Red Velvet Cake Makes A Sweet Comeback

By Jacqueline G. Goodwin, Ed.D.

Sweets are not in short supply around Valentine’s Day. But if you’re looking for something besides candy hearts or chocolate kisses: try Red Velvet cake. The rich red color always surprises people and makes it perfect for a holiday that is celebrated with a lot of crimson.

While the cake gained popularity in the 20th century, its roots stretch further back. Like many recipes, the Red Velvet cake’s true origins aren’t completely known. Some argue that the Red Velvet cake started in the south. While there is no one clear answer, we do know that sometime between the 1920s and the 1950s, Red Velvet cake became very popular. Presently, Red Velvet cake has made a resurgence.

The Early Years

Red Velvet cakes have been made since the 1800s. Recipes called for the use of cocoa to soften flour and make finer texture cakes. This smoother texture gave the cakes the name, “Velvet cakes.” A Mahogany cake was also popular during this time which incorporated cocoa and coffee. . .think Devil’s Food cake. By the early 1900s, recipes surfaced for cocoa velvet cakes, red cocoa cakes, and other variations. One of the most prominent mentions of Red Velvet cake came in 1943 in Irma S. Rombauer’s The Joy of Cooking. . .yes, the same the book that inspired Julia Child’s career. While Rombauer was not a fan and made note of this in her book, it was one of the first nationalized mentions of Red Velvet cake.

Food Rations During World War II

When sugar and butter were rationed during World War II, some bakers began adding beets or beet juice to their cakes. This was done for a variety of reasons. The red from the beet juice made the cakes more appealing, and the beets also acted as filler and kept the cakes moist. Some red velvet recipes do actually call for beets, but there is no clear correlation between beets and Red Velvet cake, but rather just one theory on the cake’s origin.

Introduction to the American Diet

The Adams Extract company attributes itself to making the “original” Red Velvet cake in the 1920s. Currently you can buy the mix from the company in its vintage packaging. The Waldorf Astoria Hotel in New York City also claims it is the birthplace of the Red Velvet cake, with it being a popular menu item in the 1950s.  An urban myth held that a woman asked for the cake recipe, was charged a ridiculous amount of money for it, and then circulated the recipe in revenge.

Present Day Red Velvet Cake

The present day Red Velvet cake relies more on red food coloring than it does on beets. Another reason why food coloring is used to give the cake its signature color is because of the way cocoa is now processed in the United States. Most cocoa available in the groceries stores is known as Dutch process cocoa. The thing is, natural cocoa is fairly acidic. When it is processed, the acid is reduced while creating a rich brown color. It is the acid in the natural cocoa that reacts to the buttermilk creating a reddish hue. Because natural cocoa isn’t as widely available, bakers opt instead to use Dutch process cocoa and add food coloring to give the cake its color.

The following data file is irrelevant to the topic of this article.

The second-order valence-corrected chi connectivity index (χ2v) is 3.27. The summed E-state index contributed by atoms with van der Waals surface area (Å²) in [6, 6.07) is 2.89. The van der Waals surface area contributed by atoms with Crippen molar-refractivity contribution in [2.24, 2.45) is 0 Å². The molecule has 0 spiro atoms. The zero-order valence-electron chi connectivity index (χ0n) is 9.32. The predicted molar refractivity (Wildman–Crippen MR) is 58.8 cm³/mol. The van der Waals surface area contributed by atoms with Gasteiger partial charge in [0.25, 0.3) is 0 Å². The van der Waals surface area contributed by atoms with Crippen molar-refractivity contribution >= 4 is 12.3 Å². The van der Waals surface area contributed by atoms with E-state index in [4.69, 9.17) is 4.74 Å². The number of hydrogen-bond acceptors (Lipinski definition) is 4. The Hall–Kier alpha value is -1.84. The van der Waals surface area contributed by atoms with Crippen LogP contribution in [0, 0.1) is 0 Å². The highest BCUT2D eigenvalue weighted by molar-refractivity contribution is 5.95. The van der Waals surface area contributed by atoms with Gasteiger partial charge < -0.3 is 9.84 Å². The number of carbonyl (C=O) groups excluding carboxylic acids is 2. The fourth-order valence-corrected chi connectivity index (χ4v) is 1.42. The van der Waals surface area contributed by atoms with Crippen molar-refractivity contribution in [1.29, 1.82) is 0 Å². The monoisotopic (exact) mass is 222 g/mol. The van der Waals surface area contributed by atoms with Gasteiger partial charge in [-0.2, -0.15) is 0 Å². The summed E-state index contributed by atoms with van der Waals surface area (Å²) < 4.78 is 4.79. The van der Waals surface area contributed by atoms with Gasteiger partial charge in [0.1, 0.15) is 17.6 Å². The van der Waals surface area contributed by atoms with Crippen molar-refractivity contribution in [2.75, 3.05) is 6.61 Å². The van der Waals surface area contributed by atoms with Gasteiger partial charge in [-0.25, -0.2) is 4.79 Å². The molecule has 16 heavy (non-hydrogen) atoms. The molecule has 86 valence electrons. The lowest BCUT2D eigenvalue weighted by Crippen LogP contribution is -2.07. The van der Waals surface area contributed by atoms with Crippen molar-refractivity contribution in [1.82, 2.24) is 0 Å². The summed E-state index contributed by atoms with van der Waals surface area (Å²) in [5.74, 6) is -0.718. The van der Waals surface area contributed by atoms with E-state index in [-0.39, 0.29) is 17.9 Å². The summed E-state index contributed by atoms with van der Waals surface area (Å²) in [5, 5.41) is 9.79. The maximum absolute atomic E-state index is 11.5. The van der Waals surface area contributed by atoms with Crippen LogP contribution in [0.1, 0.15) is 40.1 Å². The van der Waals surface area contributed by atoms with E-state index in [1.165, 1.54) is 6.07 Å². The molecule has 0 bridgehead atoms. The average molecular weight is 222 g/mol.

In  American Cookery, by famed chef and food writer James Beard and published in 1972, Beard notes that the reaction between the buttermilk and vinegar—both common ingredients in red velvet recipes—can enhance the reddish color of cocoa powder. Beard was the first chef to note that the use of processed powder might have necessitated the use of food coloring.


After a Red Velvet cake showed up in the 1989 Southern-based movie Steel Magnolias as an armadillo-shaped groom’s cake with the unmistakable red interior, the Red Velvet cake suddenly garnered wider interest. Also at that time, cream cheese frosting increasingly supplanted the original roux frosting. Within a few years, the Red Velvet cake emerged as one of America’s favorites and became the thing to order. While The New York Times and others have reported that Red Velvet cake was a traditional Christmas dessert for some families in the American South, it appears that the Red Velvet cake is now synonymous with Valentine’s Day.


Waldorf-Astoria Red Velvet Cake


  • 1⁄2 cup shortening
  • 1 1⁄2 cups sugar
  • 2 eggs
  • 2 ounces red food coloring
  • 2 tablespoons cocoa (heaping)
  • 1 cup buttermilk
  • 2 1⁄4 cups cake flour
  • 1 teaspoon salt
  • 1 teaspoon vanilla
  • 1 teaspoon baking soda
  • 1 teaspoon vinegar


Cream shortening, sugar and eggs. Make a paste of food coloring and cocoa.

Add to creamed mixture. Add buttermilk alternating with flour and salt. Add vanilla. Add soda to vinegar, and blend into the batter. Pour into 3 or 4 greased and floured 8″ cake pans. Bake at 350°F for 24-30 minutes.


  • 3 tablespoons flour
  • 1 cup milk
  • 1 cup sugar
  • 1 teaspoon vanilla
  • 1 cup butter (must be butter)

Add milk to flour slowly, avoiding lumps. Cook flour and milk until very thick, stirring constantly. Cool completely. Cream sugar, butter and vanilla until fluffy. Add to cooked mixture.  Beat, high speed, until very fluffy. Looks and tastes like whipped cream.

Split layers fill and frost.